A film that will not only be revered for years to come as a piece of Contemplative Cinema but also a prime example of Diaz’s craft as his recognition continues to grow as well as that of the Southeast Asian New Wave. – Available on Netflix Instant Streaming
10. Once Upon A Time In Anatolia by Nuri Bilge Ceylan (2011, Turkey)
Winner of the Grand Prix at Cannes, Nuri Bilge Ceylan’s film about a group of men who go in search of a body in the rolling hills of Turkey’s Anatolia steppe plays as a commentary on the state of affairs in modern Turkey and its cultural juxtaposition between European modernity and Asiatic tradition.
By utilizing long static shots and sparse dialogue Ceylan paints an aesthetic picture of beauty that serves as the surface for a far more sinister and conflicted background representational of both Turkish society and the applications of cinematic storytelling.
At once both a personal story of loss and grief and a theoretical and aesthetic exercise in the visual representation of a country torn by cultures and identity, Once Upon A Time In Anatolia is an expressive arthouse staple of the decade so far. – Available on Netflix Instant Streaming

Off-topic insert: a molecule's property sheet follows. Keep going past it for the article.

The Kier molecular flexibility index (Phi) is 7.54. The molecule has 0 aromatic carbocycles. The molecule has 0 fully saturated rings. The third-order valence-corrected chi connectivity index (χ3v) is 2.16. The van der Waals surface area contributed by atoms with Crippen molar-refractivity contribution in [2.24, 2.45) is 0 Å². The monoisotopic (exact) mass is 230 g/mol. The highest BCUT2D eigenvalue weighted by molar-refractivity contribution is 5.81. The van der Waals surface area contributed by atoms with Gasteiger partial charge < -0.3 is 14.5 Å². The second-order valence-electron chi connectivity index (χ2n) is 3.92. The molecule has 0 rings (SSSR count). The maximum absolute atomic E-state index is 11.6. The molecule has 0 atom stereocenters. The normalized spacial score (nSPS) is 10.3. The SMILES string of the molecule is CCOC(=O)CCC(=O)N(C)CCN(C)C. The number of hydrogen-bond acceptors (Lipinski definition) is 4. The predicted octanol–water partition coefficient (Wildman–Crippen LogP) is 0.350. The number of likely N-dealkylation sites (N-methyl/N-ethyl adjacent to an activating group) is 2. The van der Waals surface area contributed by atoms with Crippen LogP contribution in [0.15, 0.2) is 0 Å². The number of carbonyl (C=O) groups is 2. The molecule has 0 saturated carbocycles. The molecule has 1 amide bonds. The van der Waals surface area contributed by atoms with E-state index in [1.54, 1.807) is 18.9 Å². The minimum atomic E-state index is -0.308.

11. Post Tenebras Lux by Carlos Reygadas (2012, Mexico)
Unfortunately the only film from Central or South America to make this list, Carlos Reygada’s arthouse rumination on life, death, and the importance of self discovery employs elements of dramatic narrative and avant-garde experimentalism (more structurally than aesthetically) to weave together a tale of a family in rural Mexico and the players that surround the family from a discontent murderer to the devil himself.
The film’s dense structure can be seen as a daunting and intellectually draining exercise but the film is also a beautiful and complex examination of not only what it means to be a family but also to have personal belief and identity in a world that is highly out of ones own control. – Available on Netflix Instant Streaming
12. Stranger By the Lake by Alain Guiraudie (2013, France)
Alain Guiraudie’s restrained and explicit thriller Stranger By the Lake is one of the best examinations of sexual identity as well as dramatic and gripping storytelling of the decade up to this point.